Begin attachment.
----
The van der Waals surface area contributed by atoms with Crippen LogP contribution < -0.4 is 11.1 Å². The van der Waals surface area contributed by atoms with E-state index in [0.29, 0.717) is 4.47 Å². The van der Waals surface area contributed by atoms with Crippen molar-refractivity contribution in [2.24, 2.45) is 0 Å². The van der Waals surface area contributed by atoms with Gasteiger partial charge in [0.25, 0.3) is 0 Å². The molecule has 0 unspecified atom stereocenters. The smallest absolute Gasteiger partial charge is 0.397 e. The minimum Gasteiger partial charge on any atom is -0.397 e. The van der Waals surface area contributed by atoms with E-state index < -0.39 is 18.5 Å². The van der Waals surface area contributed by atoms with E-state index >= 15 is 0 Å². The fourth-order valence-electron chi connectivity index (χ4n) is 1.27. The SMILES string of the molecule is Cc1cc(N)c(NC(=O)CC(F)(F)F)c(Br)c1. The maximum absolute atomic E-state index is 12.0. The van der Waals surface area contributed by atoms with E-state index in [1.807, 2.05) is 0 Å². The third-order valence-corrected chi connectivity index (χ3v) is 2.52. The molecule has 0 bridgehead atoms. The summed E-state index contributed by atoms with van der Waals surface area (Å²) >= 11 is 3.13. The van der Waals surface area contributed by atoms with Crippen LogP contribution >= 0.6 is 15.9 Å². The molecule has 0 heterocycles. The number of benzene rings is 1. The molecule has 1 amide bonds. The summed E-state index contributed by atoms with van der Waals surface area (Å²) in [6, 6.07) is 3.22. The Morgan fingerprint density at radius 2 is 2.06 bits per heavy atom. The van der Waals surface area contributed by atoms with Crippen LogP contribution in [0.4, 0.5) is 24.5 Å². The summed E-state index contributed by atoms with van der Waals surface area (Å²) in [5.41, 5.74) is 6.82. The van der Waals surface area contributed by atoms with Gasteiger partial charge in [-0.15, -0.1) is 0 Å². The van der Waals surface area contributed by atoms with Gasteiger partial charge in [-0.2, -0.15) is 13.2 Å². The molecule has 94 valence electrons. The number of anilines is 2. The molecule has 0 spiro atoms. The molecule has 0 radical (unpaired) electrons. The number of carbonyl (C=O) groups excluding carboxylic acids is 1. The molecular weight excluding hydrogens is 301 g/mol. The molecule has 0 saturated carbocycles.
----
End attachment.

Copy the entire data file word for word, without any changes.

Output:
The van der Waals surface area contributed by atoms with Crippen LogP contribution < -0.4 is 11.1 Å². The van der Waals surface area contributed by atoms with E-state index in [0.29, 0.717) is 4.47 Å². The van der Waals surface area contributed by atoms with Crippen molar-refractivity contribution in [2.24, 2.45) is 0 Å². The van der Waals surface area contributed by atoms with Gasteiger partial charge in [0.25, 0.3) is 0 Å². The molecule has 0 unspecified atom stereocenters. The smallest absolute Gasteiger partial charge is 0.397 e. The minimum Gasteiger partial charge on any atom is -0.397 e. The van der Waals surface area contributed by atoms with E-state index < -0.39 is 18.5 Å². The van der Waals surface area contributed by atoms with E-state index >= 15 is 0 Å². The fourth-order valence-electron chi connectivity index (χ4n) is 1.27. The SMILES string of the molecule is Cc1cc(N)c(NC(=O)CC(F)(F)F)c(Br)c1. The maximum absolute atomic E-state index is 12.0. The van der Waals surface area contributed by atoms with E-state index in [1.807, 2.05) is 0 Å². The third-order valence-corrected chi connectivity index (χ3v) is 2.52. The molecule has 0 bridgehead atoms. The summed E-state index contributed by atoms with van der Waals surface area (Å²) >= 11 is 3.13. The van der Waals surface area contributed by atoms with Crippen LogP contribution >= 0.6 is 15.9 Å². The molecule has 0 heterocycles. The number of benzene rings is 1. The molecule has 1 amide bonds. The summed E-state index contributed by atoms with van der Waals surface area (Å²) in [6, 6.07) is 3.22. The Morgan fingerprint density at radius 2 is 2.06 bits per heavy atom. The van der Waals surface area contributed by atoms with Crippen LogP contribution in [0.4, 0.5) is 24.5 Å². The summed E-state index contributed by atoms with van der Waals surface area (Å²) in [5.41, 5.74) is 6.82. The van der Waals surface area contributed by atoms with Gasteiger partial charge in [-0.15, -0.1) is 0 Å². The van der Waals surface area contributed by atoms with Gasteiger partial charge in [-0.2, -0.15) is 13.2 Å². The molecule has 94 valence electrons. The number of anilines is 2. The molecule has 0 spiro atoms. The molecule has 0 radical (unpaired) electrons. The number of carbonyl (C=O) groups excluding carboxylic acids is 1. The molecular weight excluding hydrogens is 301 g/mol. The molecule has 0 saturated carbocycles.